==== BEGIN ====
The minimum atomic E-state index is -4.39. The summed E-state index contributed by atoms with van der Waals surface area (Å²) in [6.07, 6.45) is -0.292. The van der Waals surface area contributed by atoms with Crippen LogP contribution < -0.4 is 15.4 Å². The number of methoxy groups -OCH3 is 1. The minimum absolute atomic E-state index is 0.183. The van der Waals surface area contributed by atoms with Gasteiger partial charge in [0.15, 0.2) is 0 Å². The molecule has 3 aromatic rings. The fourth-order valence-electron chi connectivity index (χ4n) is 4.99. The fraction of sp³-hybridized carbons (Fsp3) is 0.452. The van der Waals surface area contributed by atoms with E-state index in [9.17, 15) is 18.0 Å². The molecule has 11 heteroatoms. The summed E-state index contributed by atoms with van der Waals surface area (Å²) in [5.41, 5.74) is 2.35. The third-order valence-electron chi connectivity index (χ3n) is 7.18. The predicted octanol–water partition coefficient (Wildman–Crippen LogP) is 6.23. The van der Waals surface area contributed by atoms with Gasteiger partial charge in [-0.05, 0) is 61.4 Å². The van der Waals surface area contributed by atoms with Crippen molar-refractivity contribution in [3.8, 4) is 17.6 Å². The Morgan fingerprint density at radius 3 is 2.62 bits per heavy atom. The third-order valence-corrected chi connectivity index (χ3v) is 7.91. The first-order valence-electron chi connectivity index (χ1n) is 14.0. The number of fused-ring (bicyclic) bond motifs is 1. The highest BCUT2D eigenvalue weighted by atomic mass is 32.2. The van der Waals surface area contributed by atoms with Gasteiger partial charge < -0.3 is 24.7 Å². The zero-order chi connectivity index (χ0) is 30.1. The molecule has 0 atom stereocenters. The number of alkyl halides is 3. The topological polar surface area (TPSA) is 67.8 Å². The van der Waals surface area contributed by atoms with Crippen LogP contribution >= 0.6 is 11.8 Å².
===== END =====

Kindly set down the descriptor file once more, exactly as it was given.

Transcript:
The minimum atomic E-state index is -4.39. The summed E-state index contributed by atoms with van der Waals surface area (Å²) in [6.07, 6.45) is -0.292. The van der Waals surface area contributed by atoms with Crippen LogP contribution < -0.4 is 15.4 Å². The number of methoxy groups -OCH3 is 1. The minimum absolute atomic E-state index is 0.183. The van der Waals surface area contributed by atoms with Gasteiger partial charge in [0.15, 0.2) is 0 Å². The molecule has 3 aromatic rings. The fourth-order valence-electron chi connectivity index (χ4n) is 4.99. The fraction of sp³-hybridized carbons (Fsp3) is 0.452. The van der Waals surface area contributed by atoms with E-state index in [9.17, 15) is 18.0 Å². The molecule has 11 heteroatoms. The summed E-state index contributed by atoms with van der Waals surface area (Å²) in [5.41, 5.74) is 2.35. The third-order valence-electron chi connectivity index (χ3n) is 7.18. The predicted octanol–water partition coefficient (Wildman–Crippen LogP) is 6.23. The van der Waals surface area contributed by atoms with Gasteiger partial charge in [-0.05, 0) is 61.4 Å². The van der Waals surface area contributed by atoms with Crippen molar-refractivity contribution in [3.8, 4) is 17.6 Å². The Morgan fingerprint density at radius 3 is 2.62 bits per heavy atom. The third-order valence-corrected chi connectivity index (χ3v) is 7.91. The first-order valence-electron chi connectivity index (χ1n) is 14.0. The number of fused-ring (bicyclic) bond motifs is 1. The highest BCUT2D eigenvalue weighted by atomic mass is 32.2. The van der Waals surface area contributed by atoms with Gasteiger partial charge < -0.3 is 24.7 Å². The zero-order chi connectivity index (χ0) is 30.1. The molecule has 0 atom stereocenters. The number of alkyl halides is 3. The topological polar surface area (TPSA) is 67.8 Å². The van der Waals surface area contributed by atoms with Crippen LogP contribution >= 0.6 is 11.8 Å².